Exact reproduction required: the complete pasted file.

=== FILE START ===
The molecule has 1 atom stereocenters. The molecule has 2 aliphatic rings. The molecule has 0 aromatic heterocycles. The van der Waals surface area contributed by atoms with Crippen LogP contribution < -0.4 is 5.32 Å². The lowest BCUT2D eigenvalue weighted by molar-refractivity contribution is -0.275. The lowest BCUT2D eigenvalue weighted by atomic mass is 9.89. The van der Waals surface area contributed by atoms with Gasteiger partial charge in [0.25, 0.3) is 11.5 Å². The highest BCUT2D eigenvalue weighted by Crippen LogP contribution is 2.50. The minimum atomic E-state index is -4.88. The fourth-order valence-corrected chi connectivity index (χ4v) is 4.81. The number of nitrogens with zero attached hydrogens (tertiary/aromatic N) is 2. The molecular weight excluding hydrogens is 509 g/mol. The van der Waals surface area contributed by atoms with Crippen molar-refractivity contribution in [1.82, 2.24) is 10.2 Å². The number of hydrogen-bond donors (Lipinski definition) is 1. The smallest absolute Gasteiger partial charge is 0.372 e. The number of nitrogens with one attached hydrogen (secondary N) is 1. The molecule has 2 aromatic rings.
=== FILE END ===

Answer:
The molecule has 1 atom stereocenters. The molecule has 2 aliphatic rings. The molecule has 0 aromatic heterocycles. The van der Waals surface area contributed by atoms with Crippen LogP contribution < -0.4 is 5.32 Å². The lowest BCUT2D eigenvalue weighted by molar-refractivity contribution is -0.275. The lowest BCUT2D eigenvalue weighted by atomic mass is 9.89. The van der Waals surface area contributed by atoms with Gasteiger partial charge in [0.25, 0.3) is 11.5 Å². The highest BCUT2D eigenvalue weighted by Crippen LogP contribution is 2.50. The minimum atomic E-state index is -4.88. The fourth-order valence-corrected chi connectivity index (χ4v) is 4.81. The number of nitrogens with zero attached hydrogens (tertiary/aromatic N) is 2. The molecular weight excluding hydrogens is 509 g/mol. The van der Waals surface area contributed by atoms with Crippen molar-refractivity contribution in [1.82, 2.24) is 10.2 Å². The number of hydrogen-bond donors (Lipinski definition) is 1. The smallest absolute Gasteiger partial charge is 0.372 e. The number of nitrogens with one attached hydrogen (secondary N) is 1. The molecule has 2 aromatic rings.